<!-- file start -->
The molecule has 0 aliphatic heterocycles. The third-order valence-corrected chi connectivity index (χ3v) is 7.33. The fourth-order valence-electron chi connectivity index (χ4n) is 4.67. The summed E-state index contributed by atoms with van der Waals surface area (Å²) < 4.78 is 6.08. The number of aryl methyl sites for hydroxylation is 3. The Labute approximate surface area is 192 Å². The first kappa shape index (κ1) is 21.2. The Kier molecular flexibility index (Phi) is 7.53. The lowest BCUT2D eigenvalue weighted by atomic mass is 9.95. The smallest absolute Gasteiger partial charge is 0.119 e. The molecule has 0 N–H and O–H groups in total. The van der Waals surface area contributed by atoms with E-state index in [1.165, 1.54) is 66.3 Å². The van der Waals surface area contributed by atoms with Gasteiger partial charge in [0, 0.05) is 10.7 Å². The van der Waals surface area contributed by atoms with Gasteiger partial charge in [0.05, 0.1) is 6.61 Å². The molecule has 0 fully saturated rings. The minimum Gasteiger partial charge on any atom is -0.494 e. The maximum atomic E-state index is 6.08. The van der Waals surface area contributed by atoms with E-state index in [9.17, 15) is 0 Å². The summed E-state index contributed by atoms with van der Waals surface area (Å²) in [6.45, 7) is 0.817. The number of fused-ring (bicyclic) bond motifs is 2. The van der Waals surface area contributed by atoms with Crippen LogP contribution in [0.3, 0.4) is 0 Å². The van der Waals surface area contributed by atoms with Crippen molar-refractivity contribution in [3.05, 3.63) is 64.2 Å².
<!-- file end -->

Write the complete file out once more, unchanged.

The molecule has 0 aliphatic heterocycles. The third-order valence-corrected chi connectivity index (χ3v) is 7.33. The fourth-order valence-electron chi connectivity index (χ4n) is 4.67. The summed E-state index contributed by atoms with van der Waals surface area (Å²) < 4.78 is 6.08. The number of aryl methyl sites for hydroxylation is 3. The Labute approximate surface area is 192 Å². The first kappa shape index (κ1) is 21.2. The Kier molecular flexibility index (Phi) is 7.53. The lowest BCUT2D eigenvalue weighted by atomic mass is 9.95. The smallest absolute Gasteiger partial charge is 0.119 e. The molecule has 0 N–H and O–H groups in total. The van der Waals surface area contributed by atoms with E-state index in [1.165, 1.54) is 66.3 Å². The van der Waals surface area contributed by atoms with Gasteiger partial charge in [0, 0.05) is 10.7 Å². The van der Waals surface area contributed by atoms with Gasteiger partial charge in [0.05, 0.1) is 6.61 Å². The molecule has 0 fully saturated rings. The minimum Gasteiger partial charge on any atom is -0.494 e. The maximum atomic E-state index is 6.08. The van der Waals surface area contributed by atoms with E-state index in [9.17, 15) is 0 Å². The summed E-state index contributed by atoms with van der Waals surface area (Å²) in [6.45, 7) is 0.817. The number of fused-ring (bicyclic) bond motifs is 2. The van der Waals surface area contributed by atoms with Crippen LogP contribution in [0.3, 0.4) is 0 Å². The van der Waals surface area contributed by atoms with Crippen molar-refractivity contribution in [3.05, 3.63) is 64.2 Å².